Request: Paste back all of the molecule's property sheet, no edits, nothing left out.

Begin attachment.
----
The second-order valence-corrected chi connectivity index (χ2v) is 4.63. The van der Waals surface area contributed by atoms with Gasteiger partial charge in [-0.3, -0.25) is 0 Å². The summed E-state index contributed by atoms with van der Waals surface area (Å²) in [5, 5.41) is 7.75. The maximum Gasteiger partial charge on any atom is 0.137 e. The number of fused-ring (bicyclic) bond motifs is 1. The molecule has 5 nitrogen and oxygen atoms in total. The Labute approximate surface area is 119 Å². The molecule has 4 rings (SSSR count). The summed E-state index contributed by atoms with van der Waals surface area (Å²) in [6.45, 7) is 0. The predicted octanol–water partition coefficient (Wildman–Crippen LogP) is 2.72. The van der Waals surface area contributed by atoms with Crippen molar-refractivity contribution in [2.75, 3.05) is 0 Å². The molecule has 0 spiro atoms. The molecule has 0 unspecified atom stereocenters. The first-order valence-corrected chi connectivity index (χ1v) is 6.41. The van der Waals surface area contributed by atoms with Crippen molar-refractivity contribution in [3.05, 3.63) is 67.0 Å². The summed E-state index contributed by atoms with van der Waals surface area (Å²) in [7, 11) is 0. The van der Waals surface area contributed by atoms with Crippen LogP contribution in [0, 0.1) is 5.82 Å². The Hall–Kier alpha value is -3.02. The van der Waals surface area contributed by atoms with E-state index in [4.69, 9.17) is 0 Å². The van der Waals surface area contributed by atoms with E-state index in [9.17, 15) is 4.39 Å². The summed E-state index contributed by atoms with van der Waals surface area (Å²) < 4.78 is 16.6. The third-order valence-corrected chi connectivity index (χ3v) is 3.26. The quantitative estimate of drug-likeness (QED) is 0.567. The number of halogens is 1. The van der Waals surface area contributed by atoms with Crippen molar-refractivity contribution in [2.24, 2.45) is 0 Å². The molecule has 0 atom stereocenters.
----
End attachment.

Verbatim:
The second-order valence-corrected chi connectivity index (χ2v) is 4.63. The van der Waals surface area contributed by atoms with Gasteiger partial charge in [-0.3, -0.25) is 0 Å². The summed E-state index contributed by atoms with van der Waals surface area (Å²) in [5, 5.41) is 7.75. The maximum Gasteiger partial charge on any atom is 0.137 e. The number of fused-ring (bicyclic) bond motifs is 1. The molecule has 5 nitrogen and oxygen atoms in total. The Labute approximate surface area is 119 Å². The molecule has 4 rings (SSSR count). The summed E-state index contributed by atoms with van der Waals surface area (Å²) in [6.45, 7) is 0. The predicted octanol–water partition coefficient (Wildman–Crippen LogP) is 2.72. The van der Waals surface area contributed by atoms with Crippen molar-refractivity contribution in [2.75, 3.05) is 0 Å². The molecule has 0 spiro atoms. The molecule has 0 unspecified atom stereocenters. The first-order valence-corrected chi connectivity index (χ1v) is 6.41. The van der Waals surface area contributed by atoms with Crippen molar-refractivity contribution in [3.05, 3.63) is 67.0 Å². The summed E-state index contributed by atoms with van der Waals surface area (Å²) in [7, 11) is 0. The van der Waals surface area contributed by atoms with Crippen LogP contribution in [0, 0.1) is 5.82 Å². The Hall–Kier alpha value is -3.02. The van der Waals surface area contributed by atoms with E-state index in [4.69, 9.17) is 0 Å². The van der Waals surface area contributed by atoms with E-state index in [9.17, 15) is 4.39 Å². The summed E-state index contributed by atoms with van der Waals surface area (Å²) < 4.78 is 16.6. The third-order valence-corrected chi connectivity index (χ3v) is 3.26. The quantitative estimate of drug-likeness (QED) is 0.567. The number of halogens is 1. The van der Waals surface area contributed by atoms with Crippen molar-refractivity contribution in [2.24, 2.45) is 0 Å². The molecule has 0 atom stereocenters.